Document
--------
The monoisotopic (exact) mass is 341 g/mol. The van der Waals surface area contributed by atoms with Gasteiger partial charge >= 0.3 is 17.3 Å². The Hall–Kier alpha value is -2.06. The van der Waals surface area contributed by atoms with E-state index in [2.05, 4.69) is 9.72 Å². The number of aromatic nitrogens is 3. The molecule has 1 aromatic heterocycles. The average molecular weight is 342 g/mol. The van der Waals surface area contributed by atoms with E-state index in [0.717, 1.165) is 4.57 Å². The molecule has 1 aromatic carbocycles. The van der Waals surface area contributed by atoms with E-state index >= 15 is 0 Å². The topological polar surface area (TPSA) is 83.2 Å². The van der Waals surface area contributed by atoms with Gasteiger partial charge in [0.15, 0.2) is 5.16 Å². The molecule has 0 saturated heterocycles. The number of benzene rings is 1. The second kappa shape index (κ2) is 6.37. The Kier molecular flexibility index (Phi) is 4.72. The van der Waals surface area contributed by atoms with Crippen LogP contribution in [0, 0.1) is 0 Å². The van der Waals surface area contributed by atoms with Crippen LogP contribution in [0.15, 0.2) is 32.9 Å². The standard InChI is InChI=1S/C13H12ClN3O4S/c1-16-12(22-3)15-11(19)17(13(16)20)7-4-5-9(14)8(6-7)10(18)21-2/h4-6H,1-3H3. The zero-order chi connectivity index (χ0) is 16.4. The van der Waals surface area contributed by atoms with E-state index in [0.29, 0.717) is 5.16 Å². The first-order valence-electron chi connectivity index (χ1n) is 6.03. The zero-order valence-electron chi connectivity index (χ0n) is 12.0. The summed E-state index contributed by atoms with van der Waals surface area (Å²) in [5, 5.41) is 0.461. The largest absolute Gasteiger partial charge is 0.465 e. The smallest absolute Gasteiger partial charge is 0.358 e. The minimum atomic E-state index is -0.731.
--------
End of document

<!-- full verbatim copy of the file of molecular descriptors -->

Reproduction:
The monoisotopic (exact) mass is 341 g/mol. The van der Waals surface area contributed by atoms with Gasteiger partial charge >= 0.3 is 17.3 Å². The Hall–Kier alpha value is -2.06. The van der Waals surface area contributed by atoms with E-state index in [2.05, 4.69) is 9.72 Å². The number of aromatic nitrogens is 3. The molecule has 1 aromatic heterocycles. The average molecular weight is 342 g/mol. The van der Waals surface area contributed by atoms with E-state index in [0.717, 1.165) is 4.57 Å². The molecule has 1 aromatic carbocycles. The van der Waals surface area contributed by atoms with E-state index >= 15 is 0 Å². The topological polar surface area (TPSA) is 83.2 Å². The van der Waals surface area contributed by atoms with Gasteiger partial charge in [0.15, 0.2) is 5.16 Å². The molecule has 0 saturated heterocycles. The number of benzene rings is 1. The second kappa shape index (κ2) is 6.37. The Kier molecular flexibility index (Phi) is 4.72. The van der Waals surface area contributed by atoms with Crippen LogP contribution in [0, 0.1) is 0 Å². The van der Waals surface area contributed by atoms with Crippen LogP contribution in [0.15, 0.2) is 32.9 Å². The standard InChI is InChI=1S/C13H12ClN3O4S/c1-16-12(22-3)15-11(19)17(13(16)20)7-4-5-9(14)8(6-7)10(18)21-2/h4-6H,1-3H3. The zero-order chi connectivity index (χ0) is 16.4. The van der Waals surface area contributed by atoms with E-state index in [0.29, 0.717) is 5.16 Å². The first-order valence-electron chi connectivity index (χ1n) is 6.03. The zero-order valence-electron chi connectivity index (χ0n) is 12.0. The summed E-state index contributed by atoms with van der Waals surface area (Å²) in [5, 5.41) is 0.461. The largest absolute Gasteiger partial charge is 0.465 e. The smallest absolute Gasteiger partial charge is 0.358 e. The minimum atomic E-state index is -0.731.